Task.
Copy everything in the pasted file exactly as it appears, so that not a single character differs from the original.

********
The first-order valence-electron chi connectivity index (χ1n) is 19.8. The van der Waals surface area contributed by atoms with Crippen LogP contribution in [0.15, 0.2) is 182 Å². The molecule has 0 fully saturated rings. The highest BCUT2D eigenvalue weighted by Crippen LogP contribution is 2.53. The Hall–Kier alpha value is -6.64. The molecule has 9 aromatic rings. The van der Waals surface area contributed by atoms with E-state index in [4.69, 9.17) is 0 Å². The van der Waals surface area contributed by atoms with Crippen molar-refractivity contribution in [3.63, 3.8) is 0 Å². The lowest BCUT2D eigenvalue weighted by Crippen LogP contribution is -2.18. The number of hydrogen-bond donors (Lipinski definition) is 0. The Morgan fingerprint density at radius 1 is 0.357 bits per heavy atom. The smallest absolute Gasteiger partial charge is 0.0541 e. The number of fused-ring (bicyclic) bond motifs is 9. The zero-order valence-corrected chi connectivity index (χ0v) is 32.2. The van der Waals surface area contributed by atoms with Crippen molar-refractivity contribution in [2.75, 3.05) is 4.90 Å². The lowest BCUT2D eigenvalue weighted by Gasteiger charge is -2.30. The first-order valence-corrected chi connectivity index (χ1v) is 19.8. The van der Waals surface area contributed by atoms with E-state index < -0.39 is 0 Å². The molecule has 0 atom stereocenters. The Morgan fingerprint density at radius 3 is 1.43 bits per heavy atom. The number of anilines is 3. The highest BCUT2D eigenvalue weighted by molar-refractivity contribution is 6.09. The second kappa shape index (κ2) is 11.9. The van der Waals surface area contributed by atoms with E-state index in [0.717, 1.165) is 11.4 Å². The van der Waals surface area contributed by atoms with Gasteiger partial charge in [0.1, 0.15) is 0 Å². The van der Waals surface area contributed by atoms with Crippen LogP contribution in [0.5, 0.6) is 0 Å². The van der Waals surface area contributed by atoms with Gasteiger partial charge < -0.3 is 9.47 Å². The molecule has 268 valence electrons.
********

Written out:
The first-order valence-electron chi connectivity index (χ1n) is 19.8. The van der Waals surface area contributed by atoms with Crippen LogP contribution in [0.15, 0.2) is 182 Å². The molecule has 0 fully saturated rings. The highest BCUT2D eigenvalue weighted by Crippen LogP contribution is 2.53. The Hall–Kier alpha value is -6.64. The molecule has 9 aromatic rings. The van der Waals surface area contributed by atoms with E-state index in [4.69, 9.17) is 0 Å². The van der Waals surface area contributed by atoms with Crippen molar-refractivity contribution in [3.63, 3.8) is 0 Å². The lowest BCUT2D eigenvalue weighted by Crippen LogP contribution is -2.18. The number of hydrogen-bond donors (Lipinski definition) is 0. The Morgan fingerprint density at radius 1 is 0.357 bits per heavy atom. The smallest absolute Gasteiger partial charge is 0.0541 e. The number of fused-ring (bicyclic) bond motifs is 9. The zero-order valence-corrected chi connectivity index (χ0v) is 32.2. The van der Waals surface area contributed by atoms with Crippen molar-refractivity contribution in [2.75, 3.05) is 4.90 Å². The lowest BCUT2D eigenvalue weighted by Gasteiger charge is -2.30. The first-order valence-corrected chi connectivity index (χ1v) is 19.8. The van der Waals surface area contributed by atoms with E-state index < -0.39 is 0 Å². The molecule has 0 atom stereocenters. The Morgan fingerprint density at radius 3 is 1.43 bits per heavy atom. The number of anilines is 3. The highest BCUT2D eigenvalue weighted by molar-refractivity contribution is 6.09. The second kappa shape index (κ2) is 11.9. The van der Waals surface area contributed by atoms with E-state index in [0.717, 1.165) is 11.4 Å². The van der Waals surface area contributed by atoms with Gasteiger partial charge in [0.1, 0.15) is 0 Å². The van der Waals surface area contributed by atoms with Crippen LogP contribution in [0.5, 0.6) is 0 Å². The van der Waals surface area contributed by atoms with Gasteiger partial charge < -0.3 is 9.47 Å². The molecule has 268 valence electrons.